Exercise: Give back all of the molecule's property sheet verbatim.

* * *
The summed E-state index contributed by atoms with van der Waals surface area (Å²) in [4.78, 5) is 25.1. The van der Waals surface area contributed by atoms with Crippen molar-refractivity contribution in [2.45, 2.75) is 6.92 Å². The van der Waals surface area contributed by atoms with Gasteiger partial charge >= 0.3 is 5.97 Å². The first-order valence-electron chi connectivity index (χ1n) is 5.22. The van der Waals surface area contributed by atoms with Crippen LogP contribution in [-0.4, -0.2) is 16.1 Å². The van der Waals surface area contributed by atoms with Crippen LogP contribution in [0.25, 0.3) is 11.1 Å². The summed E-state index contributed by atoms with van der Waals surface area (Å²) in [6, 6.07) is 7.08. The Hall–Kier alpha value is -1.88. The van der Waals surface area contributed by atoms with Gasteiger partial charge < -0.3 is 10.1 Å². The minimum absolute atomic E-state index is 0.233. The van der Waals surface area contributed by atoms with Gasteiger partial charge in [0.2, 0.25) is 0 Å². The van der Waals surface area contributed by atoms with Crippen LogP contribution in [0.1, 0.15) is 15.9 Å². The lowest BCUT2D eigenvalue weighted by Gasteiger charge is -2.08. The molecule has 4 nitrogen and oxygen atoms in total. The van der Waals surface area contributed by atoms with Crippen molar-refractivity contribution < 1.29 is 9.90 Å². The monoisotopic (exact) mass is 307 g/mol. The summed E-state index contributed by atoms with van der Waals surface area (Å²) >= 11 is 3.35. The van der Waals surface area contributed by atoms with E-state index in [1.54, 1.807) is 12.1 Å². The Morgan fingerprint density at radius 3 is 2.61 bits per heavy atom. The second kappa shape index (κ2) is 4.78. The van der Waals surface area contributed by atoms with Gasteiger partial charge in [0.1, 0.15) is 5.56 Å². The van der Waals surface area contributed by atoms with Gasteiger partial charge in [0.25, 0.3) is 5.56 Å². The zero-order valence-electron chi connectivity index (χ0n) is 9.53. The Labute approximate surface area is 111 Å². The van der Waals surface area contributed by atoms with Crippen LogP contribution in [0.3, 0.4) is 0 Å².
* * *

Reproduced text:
The summed E-state index contributed by atoms with van der Waals surface area (Å²) in [4.78, 5) is 25.1. The van der Waals surface area contributed by atoms with Crippen molar-refractivity contribution in [2.45, 2.75) is 6.92 Å². The van der Waals surface area contributed by atoms with Gasteiger partial charge >= 0.3 is 5.97 Å². The first-order valence-electron chi connectivity index (χ1n) is 5.22. The van der Waals surface area contributed by atoms with Crippen LogP contribution in [-0.4, -0.2) is 16.1 Å². The van der Waals surface area contributed by atoms with Crippen LogP contribution in [0.25, 0.3) is 11.1 Å². The summed E-state index contributed by atoms with van der Waals surface area (Å²) in [6, 6.07) is 7.08. The Hall–Kier alpha value is -1.88. The van der Waals surface area contributed by atoms with Gasteiger partial charge < -0.3 is 10.1 Å². The minimum absolute atomic E-state index is 0.233. The van der Waals surface area contributed by atoms with Gasteiger partial charge in [0.2, 0.25) is 0 Å². The van der Waals surface area contributed by atoms with Crippen LogP contribution in [0.1, 0.15) is 15.9 Å². The lowest BCUT2D eigenvalue weighted by Gasteiger charge is -2.08. The molecule has 4 nitrogen and oxygen atoms in total. The van der Waals surface area contributed by atoms with Crippen molar-refractivity contribution < 1.29 is 9.90 Å². The monoisotopic (exact) mass is 307 g/mol. The summed E-state index contributed by atoms with van der Waals surface area (Å²) >= 11 is 3.35. The van der Waals surface area contributed by atoms with E-state index in [1.54, 1.807) is 12.1 Å². The Morgan fingerprint density at radius 3 is 2.61 bits per heavy atom. The second kappa shape index (κ2) is 4.78. The van der Waals surface area contributed by atoms with Gasteiger partial charge in [0.1, 0.15) is 5.56 Å². The van der Waals surface area contributed by atoms with Gasteiger partial charge in [0.25, 0.3) is 5.56 Å². The zero-order valence-electron chi connectivity index (χ0n) is 9.53. The Labute approximate surface area is 111 Å². The van der Waals surface area contributed by atoms with Crippen LogP contribution in [0.3, 0.4) is 0 Å².